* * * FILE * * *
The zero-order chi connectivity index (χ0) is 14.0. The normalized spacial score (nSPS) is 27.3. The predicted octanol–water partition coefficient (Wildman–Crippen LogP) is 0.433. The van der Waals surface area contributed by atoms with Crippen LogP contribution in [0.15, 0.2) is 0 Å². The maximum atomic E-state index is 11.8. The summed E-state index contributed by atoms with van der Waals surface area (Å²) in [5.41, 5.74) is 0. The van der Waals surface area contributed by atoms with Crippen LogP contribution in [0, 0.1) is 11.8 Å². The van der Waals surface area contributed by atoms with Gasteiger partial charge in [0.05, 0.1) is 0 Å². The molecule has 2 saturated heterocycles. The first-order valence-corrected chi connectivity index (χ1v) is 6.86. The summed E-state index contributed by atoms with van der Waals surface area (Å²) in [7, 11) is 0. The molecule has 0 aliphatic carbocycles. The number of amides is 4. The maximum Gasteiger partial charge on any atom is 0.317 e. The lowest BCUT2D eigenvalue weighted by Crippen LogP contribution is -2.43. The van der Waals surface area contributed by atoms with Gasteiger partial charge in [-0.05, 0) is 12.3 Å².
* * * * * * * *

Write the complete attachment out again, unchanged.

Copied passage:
The zero-order chi connectivity index (χ0) is 14.0. The normalized spacial score (nSPS) is 27.3. The predicted octanol–water partition coefficient (Wildman–Crippen LogP) is 0.433. The van der Waals surface area contributed by atoms with Crippen LogP contribution in [0.15, 0.2) is 0 Å². The maximum atomic E-state index is 11.8. The summed E-state index contributed by atoms with van der Waals surface area (Å²) in [5.41, 5.74) is 0. The van der Waals surface area contributed by atoms with Crippen LogP contribution in [0, 0.1) is 11.8 Å². The van der Waals surface area contributed by atoms with Gasteiger partial charge in [0.05, 0.1) is 0 Å². The molecule has 2 saturated heterocycles. The first-order valence-corrected chi connectivity index (χ1v) is 6.86. The summed E-state index contributed by atoms with van der Waals surface area (Å²) in [7, 11) is 0. The molecule has 0 aliphatic carbocycles. The number of amides is 4. The maximum Gasteiger partial charge on any atom is 0.317 e. The lowest BCUT2D eigenvalue weighted by Crippen LogP contribution is -2.43. The van der Waals surface area contributed by atoms with Gasteiger partial charge in [-0.05, 0) is 12.3 Å².